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Short stories in the academy: mimesis, diegesis and the role of drama and film

Neale, Derek (2012). Short stories in the academy: mimesis, diegesis and the role of drama and film. Short Fiction in Theory and Practice, 2(1-2) pp. 43–58.

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The new prominence of authors teaching creative writing in the academy might have seemed unlikely given a critical context which railed against the influence of authors in interpretation. This discussion suggests reasons for an unlikely coalescence between theory and practice, and considers how situating the study of writing within the academy might have affected the short form, giving rise to more mimetic, less diegetic types of story and certain fashions in narrative style, ones often related to drama and film. The discussion considers the workshop vogue for the second person narrative, examining a story by Lorrie Moore; it investigates filmic influences including Eisenstein’s theories of montage; and compares two versions of the same Raymond Carver story. In conclusion, consideration of such influences and methods, those arising from the poetics of restraint prevailing in the workshop, are viewed in relation to a brief original story.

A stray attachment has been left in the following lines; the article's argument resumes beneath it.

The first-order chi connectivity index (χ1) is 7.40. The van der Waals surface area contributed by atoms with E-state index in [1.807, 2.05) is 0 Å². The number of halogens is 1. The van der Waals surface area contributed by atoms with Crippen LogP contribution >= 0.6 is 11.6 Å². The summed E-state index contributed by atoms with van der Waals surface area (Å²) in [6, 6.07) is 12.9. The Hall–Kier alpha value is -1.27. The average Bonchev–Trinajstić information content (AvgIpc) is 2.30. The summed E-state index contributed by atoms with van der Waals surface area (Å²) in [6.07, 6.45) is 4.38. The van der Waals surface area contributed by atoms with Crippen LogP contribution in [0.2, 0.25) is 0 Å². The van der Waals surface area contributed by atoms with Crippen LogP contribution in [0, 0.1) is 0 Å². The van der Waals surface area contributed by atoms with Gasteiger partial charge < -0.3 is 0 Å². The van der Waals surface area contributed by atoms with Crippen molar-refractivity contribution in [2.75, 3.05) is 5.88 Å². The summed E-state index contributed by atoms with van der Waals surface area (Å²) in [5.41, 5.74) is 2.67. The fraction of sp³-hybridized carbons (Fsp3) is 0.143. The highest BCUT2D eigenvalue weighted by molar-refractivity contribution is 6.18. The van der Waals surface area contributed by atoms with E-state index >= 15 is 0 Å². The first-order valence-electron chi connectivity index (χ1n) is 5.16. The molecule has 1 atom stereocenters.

Item Type: Journal Item
Copyright Holders: 2012 Intellect Ltd
ISSN: 2043-071X
Keywords: creative writing; drama; short story; drama; film; fine art; Raymond Carver; Lorrie Moore; second person; dirty realism
Academic Unit/School: Faculty of Arts and Social Sciences (FASS) > Arts and Cultures > English & Creative Writing
Faculty of Arts and Social Sciences (FASS) > Arts and Cultures
Faculty of Arts and Social Sciences (FASS)
Research Group: Contemporary Cultures of Writing
Item ID: 30857
Depositing User: Derek Neale
Date Deposited: 19 Dec 2012 10:11
Last Modified: 07 Dec 2018 13:23
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